I click to the first slide, which I made by using the prison library computer and PowerPoint program.
“If you’re a Serial Killer and you don’t own a boat, you’re a Grade-A clown. You deserve to be caught. Cleanest way to get rid of a body is tie three cinder blocks to the corpse, throw overboard. Motor to where the fish is, using your sonar—which you also need to drop the body, of course. Pop a cap on a cool one and fish the day away.”
All these writers in the audience are giggling, nodding heads all serious, agreeing with me: yes, indeed, if you’re a serial killer and don’t own a boat, you are for sure a clown. I go through the slide, explaining all the shit you need to research.
Two women writers in pastel cardigans eye me with lust, probably wanting to crack my skull for alls my ideas so they can out-write Jo Nesbo on crazy and clinch a spot in the New York Times bestseller list. They’ll do anything for my mind truths, even sleep with me. I can tell in the way one fixes her lipstick. Pimple Lid’s looking the other way at a clock on the wall. He’s got an itchy, shaky trigger finger on his stupid gun.
“The messiest, but certainly the most enjoyable, way to dispose of a body is the Spaghetti and Meat Chunks Shuffle. Part of this requires dicing the body in a tub so the blood goes down the drain. Duh.”
The conference crowd chortles. I go through the particulars on the slide.
Writers are scribbling away, documenting my lessons: the different kinds of saws you’ll need, one for bone, one for muscle, etc.; ways to block the stench of rotting flesh. I pause to nod Pimple Lid to come up to me, making my face red. I whisper, “I need air.” Only one place has clean air and is safe, in his mind, to take me and not cause a scene.
Hotel waiters begin plunking plates with slabs of banquet chicken around the tables for the audience members. I lick my lips, not at the thought of food, but at a memory the chicken calls to mind of white skin drying in a desert sun.
I return to my presentation, but hurry the conclusion because I’m desperate to be somewhere with Pimple Lid. Now.
“Creating the appearance of self-harm is a great way to hide a victim. Plain sight.” I click to the next slide.
I step away from the mic on clicking to the last slide and drop the clicker.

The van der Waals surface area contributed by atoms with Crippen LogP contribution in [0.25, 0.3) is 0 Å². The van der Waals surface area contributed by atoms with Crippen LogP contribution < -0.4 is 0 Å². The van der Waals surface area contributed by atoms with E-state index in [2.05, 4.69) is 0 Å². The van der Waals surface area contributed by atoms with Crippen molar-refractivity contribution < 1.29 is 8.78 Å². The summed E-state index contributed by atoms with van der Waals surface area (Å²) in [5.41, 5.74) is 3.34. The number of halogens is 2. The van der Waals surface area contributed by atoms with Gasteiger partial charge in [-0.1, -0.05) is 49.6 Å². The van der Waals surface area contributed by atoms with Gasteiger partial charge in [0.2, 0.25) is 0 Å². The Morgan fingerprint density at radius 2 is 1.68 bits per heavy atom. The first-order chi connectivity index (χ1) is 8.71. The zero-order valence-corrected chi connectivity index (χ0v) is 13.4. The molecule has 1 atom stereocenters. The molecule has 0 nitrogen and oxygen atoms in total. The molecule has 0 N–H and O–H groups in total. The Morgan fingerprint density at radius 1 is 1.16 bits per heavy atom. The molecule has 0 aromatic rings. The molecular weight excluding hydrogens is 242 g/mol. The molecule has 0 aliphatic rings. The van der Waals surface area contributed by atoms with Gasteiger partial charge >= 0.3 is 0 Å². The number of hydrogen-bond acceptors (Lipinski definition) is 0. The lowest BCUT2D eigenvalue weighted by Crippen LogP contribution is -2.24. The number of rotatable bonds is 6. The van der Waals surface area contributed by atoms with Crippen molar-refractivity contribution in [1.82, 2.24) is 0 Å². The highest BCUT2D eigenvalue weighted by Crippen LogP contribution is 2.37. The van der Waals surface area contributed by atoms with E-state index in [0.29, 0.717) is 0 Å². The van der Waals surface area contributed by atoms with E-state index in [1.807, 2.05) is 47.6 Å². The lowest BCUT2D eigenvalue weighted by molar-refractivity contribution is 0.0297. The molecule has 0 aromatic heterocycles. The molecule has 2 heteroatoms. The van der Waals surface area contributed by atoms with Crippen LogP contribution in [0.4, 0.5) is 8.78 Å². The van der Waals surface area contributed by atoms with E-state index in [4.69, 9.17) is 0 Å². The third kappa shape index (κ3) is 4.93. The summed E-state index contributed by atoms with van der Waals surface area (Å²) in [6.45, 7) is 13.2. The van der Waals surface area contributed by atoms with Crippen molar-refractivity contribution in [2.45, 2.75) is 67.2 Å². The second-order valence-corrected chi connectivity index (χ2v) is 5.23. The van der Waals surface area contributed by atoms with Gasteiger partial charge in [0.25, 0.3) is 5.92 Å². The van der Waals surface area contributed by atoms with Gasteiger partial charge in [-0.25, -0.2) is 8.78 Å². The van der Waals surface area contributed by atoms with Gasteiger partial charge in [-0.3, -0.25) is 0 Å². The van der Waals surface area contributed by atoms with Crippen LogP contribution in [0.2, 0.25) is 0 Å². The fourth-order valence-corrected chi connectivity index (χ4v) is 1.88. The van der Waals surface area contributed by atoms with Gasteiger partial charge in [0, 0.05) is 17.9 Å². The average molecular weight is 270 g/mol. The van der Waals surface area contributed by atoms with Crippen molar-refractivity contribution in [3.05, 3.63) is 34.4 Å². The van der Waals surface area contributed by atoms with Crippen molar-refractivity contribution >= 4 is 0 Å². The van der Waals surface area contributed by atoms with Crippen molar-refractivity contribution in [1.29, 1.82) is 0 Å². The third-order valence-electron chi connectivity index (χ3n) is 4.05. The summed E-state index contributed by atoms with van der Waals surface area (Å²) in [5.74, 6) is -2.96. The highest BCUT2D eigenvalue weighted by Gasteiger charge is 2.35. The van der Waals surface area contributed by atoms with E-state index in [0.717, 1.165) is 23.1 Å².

I turn to Pimple Lid.
“Man, I’m cuffed, can’t you take me to the roof for some real air? I’m freezing and I can’t breathe. I’m dying.” My face is full-out strawberry red. I start a minor hyperventilation.
“Fine. Fine. Hurry up,” he says, prodding me to walk in front of him, my arms still banded behind my back.
We’re on the black roof, looking out over New York City, over Grand Central Station, and more closely, the people-ants crawling on 42nd below. I smile.
“Can you please hold your bottle of water up to my lips? I’m going to pass out,” I say. I feign a coughing spell.
Pimple Lid steps as close as he’s willing, a complete arm’s length away. Holding the bottle, he tips the rim to my lips. I pretend I can’t reach and, acting like a clumsy moron, which is easy cuz I don’t got the use of my hands, knock it to the ground. Of course the dipshit follows the fall of the bottle with his head. I smash my impressive and hard cranium into his unimpressive cranium and clock the asshole out.
I twirl, crouch to the floor of the roof, grab his keys, and because I am an absolute expert, I free my hands, blinded and backwards and upside down. The first thing I do is the one thing I’ve been aching to do all day. I tweezer my fingers on his damn lid pimple and pop the puss to ooze in his eye folds. He is a repulsive individual for walking around with a pregnant blemish on his face. I am personally insulted to have to share air with someone who deems his own self worthless, not worthy to clean his own dumb face.
And he is, no doubt, worthless to the world now. I choke alls the air out of his unconscious lungs. Then I switch our clothes and roll him over the edge, aiming his body for the empty dumpster in the alley. As luck and skill are on my side: bullseye. I wait about five minutes and almost as if I cued him, a hotel worker blindly hurls two bags of trash into the dumpster; the bags thunk thunk on top of the orange fabric and human soup staining the bottom. Dressed as a guard, I descend the hotel’s stairwell, meta-fucking-morphisizin’ into an anonymous vapor with each flight down. After I make a costume change (or two), dye my hair, and steal a Yankees hat and pair of BluBlockers, I’ll pay those two lustful women writers a visit in their hotel rooms. Yeah, I read their nametags.
SHANNON KIRK has been honored three times by the Faulkner Society in the William Faulkner-William Wisdom Creative Writing Competition for her works Heavens (2012 finalist), Method 15/33 (2013 finalist), and Impossibility of Interplanetary Love (2014 short-list finalist). When not practicing law, Shannon writes in several genres: literary fiction, suspense/thriller, and young adult.